"(Parents) want to take all the pain, all the heartache and all the sadness out of their kids' lives. All the things that make you a better person, a better coach, a better teacher - all the things that are so much the fabric of life. I'm so much better for every loss I've had."
- Rick Majerus, head basketball coach at Saint Louis University
Sometimes it just hits you. You're reading along and a sentence or paragraph or fact jumps off the page. Sometimes it feels like it literally smacks you in the face.
It's an "ah-hah" moment. That time when someone writes or says something you wish you had written or said. That time when something or someone makes nothing but sense to you.
I had one of those moments recently. While reading a Sports Illustrated article on Rick Majerus, the quote above this column jumped off the page. The profile of the former University of Utah basketball coach, now rebuilding the Saint Louis University program, was pegged to the dichotomy of his jovial off-court personality vs. his overly intense demeanor on the court.
He acknowledges being tough on kids, but, as his comments attest, it's almost as if he feels someone must. Our world is one of coddlers, of political correctness and participation ribbons. But Majerus raises a good question - Do we really do well by people when we shield them from disappointment?
After all, it's hard to bounce back if you're never allowed to get knocked over in the first place.
Majerus, by all accounts, is the type of guy people enjoy being around. Off the court, he is funny, self-effacing and very caring of his players, former players and people in general. But on the court? That's another matter.
He's tough, and he's also consistent. And the latter is what separates him from most. Because he doesn't get mad at you once, twice or even 100 times. He gets mad EVERY time a mistake is made. Many of us eventually tire and let a mistake go, but Majerus does not.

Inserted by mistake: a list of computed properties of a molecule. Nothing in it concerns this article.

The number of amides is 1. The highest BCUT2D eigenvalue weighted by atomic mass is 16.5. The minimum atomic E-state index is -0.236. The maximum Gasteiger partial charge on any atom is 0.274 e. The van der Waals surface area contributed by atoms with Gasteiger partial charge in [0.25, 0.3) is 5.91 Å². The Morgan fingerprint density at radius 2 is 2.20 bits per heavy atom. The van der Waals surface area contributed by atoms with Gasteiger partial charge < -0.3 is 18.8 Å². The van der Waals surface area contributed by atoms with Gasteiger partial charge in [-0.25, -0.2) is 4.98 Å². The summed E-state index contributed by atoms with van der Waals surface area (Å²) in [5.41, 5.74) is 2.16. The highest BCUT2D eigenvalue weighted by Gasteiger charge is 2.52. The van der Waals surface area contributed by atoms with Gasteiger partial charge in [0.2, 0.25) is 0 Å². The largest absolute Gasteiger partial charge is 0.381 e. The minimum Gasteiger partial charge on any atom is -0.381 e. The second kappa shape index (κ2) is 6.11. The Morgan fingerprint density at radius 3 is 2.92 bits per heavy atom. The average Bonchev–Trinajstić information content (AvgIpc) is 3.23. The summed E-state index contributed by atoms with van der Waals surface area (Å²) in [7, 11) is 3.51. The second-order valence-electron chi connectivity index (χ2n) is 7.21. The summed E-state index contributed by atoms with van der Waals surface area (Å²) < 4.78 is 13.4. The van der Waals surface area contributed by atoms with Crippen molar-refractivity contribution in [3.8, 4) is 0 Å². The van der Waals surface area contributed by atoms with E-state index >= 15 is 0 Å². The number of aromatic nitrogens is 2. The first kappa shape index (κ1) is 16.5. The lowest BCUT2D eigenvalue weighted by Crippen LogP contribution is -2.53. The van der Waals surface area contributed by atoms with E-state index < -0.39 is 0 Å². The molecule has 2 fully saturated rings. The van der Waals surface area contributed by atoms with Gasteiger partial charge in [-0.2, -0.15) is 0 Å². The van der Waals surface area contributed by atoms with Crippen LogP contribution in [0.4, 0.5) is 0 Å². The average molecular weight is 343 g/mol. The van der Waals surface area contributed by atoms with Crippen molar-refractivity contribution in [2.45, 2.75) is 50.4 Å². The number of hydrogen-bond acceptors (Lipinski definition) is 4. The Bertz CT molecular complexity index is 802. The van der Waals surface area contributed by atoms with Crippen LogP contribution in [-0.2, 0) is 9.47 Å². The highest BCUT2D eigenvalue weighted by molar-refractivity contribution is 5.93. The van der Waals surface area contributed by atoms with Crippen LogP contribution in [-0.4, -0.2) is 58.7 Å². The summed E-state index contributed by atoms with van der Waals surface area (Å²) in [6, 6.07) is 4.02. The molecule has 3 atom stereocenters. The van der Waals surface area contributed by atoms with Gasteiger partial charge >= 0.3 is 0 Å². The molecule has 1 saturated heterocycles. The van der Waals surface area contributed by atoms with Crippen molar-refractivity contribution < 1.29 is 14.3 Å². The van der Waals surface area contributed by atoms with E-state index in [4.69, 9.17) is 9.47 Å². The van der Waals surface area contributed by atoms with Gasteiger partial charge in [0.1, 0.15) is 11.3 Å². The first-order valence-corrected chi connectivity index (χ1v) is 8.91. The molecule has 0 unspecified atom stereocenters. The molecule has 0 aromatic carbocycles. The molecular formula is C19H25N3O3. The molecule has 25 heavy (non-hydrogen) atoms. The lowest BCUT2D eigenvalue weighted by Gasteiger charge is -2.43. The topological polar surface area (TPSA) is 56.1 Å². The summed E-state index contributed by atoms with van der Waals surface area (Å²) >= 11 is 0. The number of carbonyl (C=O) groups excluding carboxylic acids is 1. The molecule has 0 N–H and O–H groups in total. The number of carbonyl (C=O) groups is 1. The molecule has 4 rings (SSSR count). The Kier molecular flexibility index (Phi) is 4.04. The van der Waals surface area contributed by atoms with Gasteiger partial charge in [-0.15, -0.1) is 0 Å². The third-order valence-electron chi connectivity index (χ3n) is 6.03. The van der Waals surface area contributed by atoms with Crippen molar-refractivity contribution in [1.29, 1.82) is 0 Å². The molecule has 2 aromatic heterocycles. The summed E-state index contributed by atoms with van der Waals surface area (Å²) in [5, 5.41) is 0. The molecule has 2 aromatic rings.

And that makes players loathe him during practice, but eventually love him later in life, when they figure out all he was trying to do was make them better.
The kids he yells at nonstop are the same ones he loves. He says there are many people he would like to go camping with, but not too many he thinks he can win with. That mentality can easily be transferred to the business world, where there are many you'd like to close a bar with but few you'd trust to close a big deal.
But that doesn't stop people from sugarcoating things, or from being thought of poorly if they don't. Again, it's that desire to protect against failure.
But overcoming things, failure included, is what defines us. I remember reading a poster when I was a kid that was hung up in my Sunday school room. It read: "Remember: Babe Ruth struck out twice for every home run he hit." It struck a nerve with me then, but these days I think we gloss over the strikeouts while playing too much attention to the homers.
Because there really is no better story than redemption. But to battle back, sometimes you have to be allowed to fall behind.
Many of the best lessons I've ever learned have come from correcting mistakes I've made. They call it learning the hard way, but sometimes it's the best way. Sometimes the only way.
Again, Majerus says it poignantly in the article: "You become so much better a person for all the bad things that happen to you."
The big game you lost. The promotion you didn't get. The injury you suffered. Those things shouldn't define you, but the way you handle them should.
But to show that character, you have to be allowed to have it tested.
E-mail Todd Cline at firstname.lastname@example.org. His column appears on Tuesdays.